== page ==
What I am referring to is not tasting AT ALL.  As in making a salad dressing. making a batch of sauce, making a braise or making a soup. As in "I don't have to taste, I'm just that good". And also asking me for confirmation that the food they prepared was great when they know for a fact that I never tasted it. 

this is an obvious situation.   its unacceptable and thats all there is to it.   how much deeper can you dig here?

post #14 of 27

even though you stick to a given recipe or formula, I think finished product should be spot tasted for consistancy. Tomatoes are not the same all the time and neither are  a lot of other key ingredients.

CHEFED
Reply
CHEFED
Reply
post #15 of 27

As far as tasting is concerned, I would think that before service begins Chef goes through the line and tastes all sauces, tests vegetables, and check the proteins.

In restaurants where sauces are made "a la minute," the Chef can still check on things.

 

As in all things in the kitchen I would think that since the Chef is the one in charge, he/she should have the last say on everything the cooks make.

post #16 of 27
Tasting is the most inportant part of making anything in a kitchen. If you do not taste how do you know that what you are making is up the your standards or the guests that will be eating the food. I once had a guy I worked for that used to yell at me when I would taste a demi glaze while cooking it or a tomato sauce because he said people were complaining they could see me "eating food" threw the pass. What upset me the most was the owner didn't defend me infact defended the costumer. Saying that it was an unpleasant sight. Then next thing you know he's at the pass asking. "What's going on with the minestone. People say it has no flavor." Well duh! You told your chefs to stop tasting in plan sight of the kitchen. Well there's only one kitchen in the place that was an open kitchen at that.

In the kitchen if you are working in a place that does say 300 people a night and run threw your first 4L insert. Upon switching the insert taste the first few dishes to make sure the perticular element that is fresh to the line is in fact that what you think it is and exceptable.
post #17 of 27
Thread Starter 

Thanks for the replies. I'm glad you all confirmed what I thought was obvious. @Smork. There isn't any deeper you can dig. As you say, it is unacceptable. Unfortunately, I have encountered several young cooks, sous chef of a popular high end restaurant and the chef/owner of a local cafe who all told me they do not taste the food they serve, all with the same silly, knowing smile on their face. I was beginning to think I was not understanding something. I will not let it go by any more. 

And thank you for your support. 

post #18 of 27

I've noticed that as well. I'm fairly young for my position, but have plenty of experience. My dad was also a chef. I got in the habit of tasting food at a young age when I was cooking at home and just getting my start in restaurants. My father used to pop me upside the head if I didn't taste my food before calling it "done." That broke me of that bad habit at a young age. All of the cooks working for me now NEVER taste their food before serving. I have to come up behind them and check/micromanage. These are all guys 5-10 years my senior, who have more experience. I'm completely baffled. Maybe it's an ego thing on their part?..or maybe previous employers are to blame.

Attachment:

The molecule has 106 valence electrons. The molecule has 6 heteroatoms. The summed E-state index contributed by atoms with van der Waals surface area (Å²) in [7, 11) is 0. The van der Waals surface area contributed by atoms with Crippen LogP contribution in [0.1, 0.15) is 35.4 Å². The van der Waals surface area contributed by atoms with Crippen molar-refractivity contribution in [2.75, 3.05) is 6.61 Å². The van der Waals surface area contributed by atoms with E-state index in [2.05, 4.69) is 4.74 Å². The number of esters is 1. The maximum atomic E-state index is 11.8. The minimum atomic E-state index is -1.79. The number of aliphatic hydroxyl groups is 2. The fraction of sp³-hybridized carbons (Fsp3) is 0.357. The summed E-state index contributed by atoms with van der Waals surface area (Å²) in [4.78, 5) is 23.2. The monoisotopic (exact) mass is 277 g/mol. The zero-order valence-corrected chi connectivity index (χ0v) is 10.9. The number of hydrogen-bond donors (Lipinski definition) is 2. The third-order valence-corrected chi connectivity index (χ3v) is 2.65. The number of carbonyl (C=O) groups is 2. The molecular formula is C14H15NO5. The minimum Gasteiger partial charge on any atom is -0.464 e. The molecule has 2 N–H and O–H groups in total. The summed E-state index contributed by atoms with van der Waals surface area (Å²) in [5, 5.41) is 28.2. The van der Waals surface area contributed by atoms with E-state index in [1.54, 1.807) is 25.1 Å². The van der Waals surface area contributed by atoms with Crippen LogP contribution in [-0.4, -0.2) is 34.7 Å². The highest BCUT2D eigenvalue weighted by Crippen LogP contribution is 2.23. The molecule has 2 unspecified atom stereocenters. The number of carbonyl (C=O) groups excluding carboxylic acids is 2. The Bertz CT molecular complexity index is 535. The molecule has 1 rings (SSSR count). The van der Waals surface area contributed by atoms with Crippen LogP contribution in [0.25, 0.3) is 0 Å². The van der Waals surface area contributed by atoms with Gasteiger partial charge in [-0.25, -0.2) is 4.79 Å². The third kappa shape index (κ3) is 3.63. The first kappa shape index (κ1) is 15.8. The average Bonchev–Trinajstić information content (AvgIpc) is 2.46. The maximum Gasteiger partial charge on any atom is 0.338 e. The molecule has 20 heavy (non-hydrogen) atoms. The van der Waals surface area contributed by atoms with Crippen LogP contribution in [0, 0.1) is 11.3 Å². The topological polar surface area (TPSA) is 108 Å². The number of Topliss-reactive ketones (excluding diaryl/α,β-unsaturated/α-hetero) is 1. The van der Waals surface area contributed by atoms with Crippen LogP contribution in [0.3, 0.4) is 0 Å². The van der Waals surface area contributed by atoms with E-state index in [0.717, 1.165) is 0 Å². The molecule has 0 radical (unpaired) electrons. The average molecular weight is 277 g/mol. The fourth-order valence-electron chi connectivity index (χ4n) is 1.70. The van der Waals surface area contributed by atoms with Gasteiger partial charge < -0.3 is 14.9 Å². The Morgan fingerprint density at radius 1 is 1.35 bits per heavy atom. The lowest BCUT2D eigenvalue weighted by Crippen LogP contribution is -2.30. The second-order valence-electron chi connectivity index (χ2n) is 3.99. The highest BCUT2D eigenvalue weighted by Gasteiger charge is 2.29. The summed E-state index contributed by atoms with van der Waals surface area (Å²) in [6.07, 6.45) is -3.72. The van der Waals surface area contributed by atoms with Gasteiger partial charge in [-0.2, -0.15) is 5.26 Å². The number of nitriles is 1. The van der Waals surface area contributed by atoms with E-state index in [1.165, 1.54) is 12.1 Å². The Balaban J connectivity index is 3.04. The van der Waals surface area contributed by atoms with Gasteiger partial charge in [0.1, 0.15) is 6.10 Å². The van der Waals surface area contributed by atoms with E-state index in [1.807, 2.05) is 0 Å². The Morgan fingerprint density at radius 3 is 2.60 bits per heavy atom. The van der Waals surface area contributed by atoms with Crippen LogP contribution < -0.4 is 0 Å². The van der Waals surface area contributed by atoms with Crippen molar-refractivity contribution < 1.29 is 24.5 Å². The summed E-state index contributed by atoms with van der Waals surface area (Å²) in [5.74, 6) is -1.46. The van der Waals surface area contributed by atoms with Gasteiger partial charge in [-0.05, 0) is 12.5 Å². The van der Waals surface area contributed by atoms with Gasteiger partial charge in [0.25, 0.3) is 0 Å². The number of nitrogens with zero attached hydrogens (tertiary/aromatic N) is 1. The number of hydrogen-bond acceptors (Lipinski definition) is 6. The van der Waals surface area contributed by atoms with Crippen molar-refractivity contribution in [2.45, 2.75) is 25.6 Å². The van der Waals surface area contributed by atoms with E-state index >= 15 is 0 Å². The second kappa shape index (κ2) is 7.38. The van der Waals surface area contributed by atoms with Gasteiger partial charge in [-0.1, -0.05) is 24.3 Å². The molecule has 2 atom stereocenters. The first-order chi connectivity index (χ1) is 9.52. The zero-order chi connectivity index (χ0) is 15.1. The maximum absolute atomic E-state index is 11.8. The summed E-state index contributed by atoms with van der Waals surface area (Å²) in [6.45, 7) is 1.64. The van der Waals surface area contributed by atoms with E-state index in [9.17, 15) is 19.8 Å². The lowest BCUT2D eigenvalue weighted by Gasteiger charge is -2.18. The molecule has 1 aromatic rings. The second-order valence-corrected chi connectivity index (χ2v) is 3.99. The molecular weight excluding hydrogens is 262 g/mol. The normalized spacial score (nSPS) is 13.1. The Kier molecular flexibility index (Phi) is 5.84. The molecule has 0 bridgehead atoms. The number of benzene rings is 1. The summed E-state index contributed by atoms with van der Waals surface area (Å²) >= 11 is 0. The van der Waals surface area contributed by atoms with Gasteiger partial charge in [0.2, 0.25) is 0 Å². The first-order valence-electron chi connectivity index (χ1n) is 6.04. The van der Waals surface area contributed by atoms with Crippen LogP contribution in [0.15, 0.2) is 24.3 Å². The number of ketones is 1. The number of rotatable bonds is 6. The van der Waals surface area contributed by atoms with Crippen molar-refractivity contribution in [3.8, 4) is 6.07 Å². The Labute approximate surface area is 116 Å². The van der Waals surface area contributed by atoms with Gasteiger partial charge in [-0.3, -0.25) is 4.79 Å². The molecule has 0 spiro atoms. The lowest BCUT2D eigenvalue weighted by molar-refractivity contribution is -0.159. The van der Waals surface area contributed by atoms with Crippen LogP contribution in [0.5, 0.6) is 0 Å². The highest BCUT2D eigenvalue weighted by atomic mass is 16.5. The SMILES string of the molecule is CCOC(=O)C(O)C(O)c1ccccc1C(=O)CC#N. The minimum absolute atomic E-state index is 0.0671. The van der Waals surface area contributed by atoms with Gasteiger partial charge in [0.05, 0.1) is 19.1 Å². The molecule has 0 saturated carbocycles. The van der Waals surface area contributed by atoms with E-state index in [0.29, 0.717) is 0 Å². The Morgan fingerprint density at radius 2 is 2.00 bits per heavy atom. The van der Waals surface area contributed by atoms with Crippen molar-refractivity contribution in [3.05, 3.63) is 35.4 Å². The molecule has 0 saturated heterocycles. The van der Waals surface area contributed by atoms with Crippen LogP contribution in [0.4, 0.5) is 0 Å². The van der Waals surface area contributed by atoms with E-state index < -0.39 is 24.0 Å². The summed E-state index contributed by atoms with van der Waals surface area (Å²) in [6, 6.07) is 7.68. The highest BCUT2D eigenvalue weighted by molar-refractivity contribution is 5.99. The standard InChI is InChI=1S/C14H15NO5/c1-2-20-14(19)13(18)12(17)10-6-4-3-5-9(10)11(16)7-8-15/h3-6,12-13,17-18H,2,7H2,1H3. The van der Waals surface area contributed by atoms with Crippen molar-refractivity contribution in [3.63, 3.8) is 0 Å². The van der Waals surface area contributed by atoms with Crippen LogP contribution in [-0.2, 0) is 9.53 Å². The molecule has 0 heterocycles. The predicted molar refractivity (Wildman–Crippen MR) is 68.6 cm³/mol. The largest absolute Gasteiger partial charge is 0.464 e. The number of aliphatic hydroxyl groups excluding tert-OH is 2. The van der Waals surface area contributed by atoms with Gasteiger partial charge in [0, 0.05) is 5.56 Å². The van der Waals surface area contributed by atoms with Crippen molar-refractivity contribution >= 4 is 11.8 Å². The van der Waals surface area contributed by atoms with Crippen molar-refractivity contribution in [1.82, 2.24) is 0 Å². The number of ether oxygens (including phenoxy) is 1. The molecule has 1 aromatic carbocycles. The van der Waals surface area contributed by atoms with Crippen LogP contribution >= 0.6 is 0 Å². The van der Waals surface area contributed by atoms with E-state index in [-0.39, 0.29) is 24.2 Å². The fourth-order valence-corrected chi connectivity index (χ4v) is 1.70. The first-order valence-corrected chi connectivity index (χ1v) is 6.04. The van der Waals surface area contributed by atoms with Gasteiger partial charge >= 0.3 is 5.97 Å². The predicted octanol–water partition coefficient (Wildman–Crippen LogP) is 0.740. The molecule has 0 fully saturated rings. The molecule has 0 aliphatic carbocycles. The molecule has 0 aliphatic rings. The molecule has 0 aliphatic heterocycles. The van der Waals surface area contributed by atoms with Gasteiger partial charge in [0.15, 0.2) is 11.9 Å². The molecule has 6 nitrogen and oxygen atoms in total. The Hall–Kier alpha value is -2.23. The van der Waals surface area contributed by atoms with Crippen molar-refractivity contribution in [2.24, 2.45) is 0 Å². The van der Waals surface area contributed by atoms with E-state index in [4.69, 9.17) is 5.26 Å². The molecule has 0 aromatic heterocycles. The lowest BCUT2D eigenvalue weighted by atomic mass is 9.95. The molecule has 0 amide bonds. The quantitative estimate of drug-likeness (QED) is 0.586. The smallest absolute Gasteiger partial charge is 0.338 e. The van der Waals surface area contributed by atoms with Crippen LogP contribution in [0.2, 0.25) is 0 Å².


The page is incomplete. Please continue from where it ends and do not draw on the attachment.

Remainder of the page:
post #19 of 27
Quote:
Originally Posted by unintended boy View Post

Maybe it's an ego thing on their part?..or maybe previous employers are to blame.

If it is present behavior, than the blame falls squarely on the shoulders of present management. Whatever people did or didn't do at past places of employment, who cares?

 

What you do or don't do in my kitchen, that is an entirely different matter.

 

I am not at fault for people's bad habits when they start employment with me, it is however up to me to correct or rectify any that surface and if I don't, then I am not doing my job.

Wisdom comes with age, but sometimes age comes alone.
Reply
Wisdom comes with age, but sometimes age comes alone.
Reply
post #20 of 27
There is no justification. The explanation is either laziness or lack of learning.
post #21 of 27

Chefwriter, I truly,just truly cannot wrap my head around this issue of not tasting.  Yes agreed,we are constantly preparing pan-sauces,butter sauces and even our creme sauces are going to be consistent just due to the fact of repetition and hopefully the use of common ingredients. But for Gods sakes,all the different  Techniques we use such as braising,roasting,stewing,poaching,a confit process on and on. Even the process of Searing-"The Maillard Reaction"  yes it is  always a complex chemical reaction of protiens,amino acids and carbohydrate molecules, but there are still variations based upon the protiens and heat sources we use. Were still talking about variations in flavor. The most important flavors of any given preparation are those of it's main ingredients. Ok,so a grilled Beef Tenderloin Steak should taste like beef,green beans should taste like green beans and tomato soup should taste primarily of tomato. But let's face it improperly seasoned foods are pretty darn one-dimensional. So it is the cooks/chefs job to add interest by combining ingredients to build "Depth of Flavor"  It is my thought that any young and upcoming cook needs to learn the concept of "Building Flavor Profiles". You know,the harmony of ingredient flavors and aromas the cook creates skillfully , we call the flavor profile!  Now PLEASE, to my peers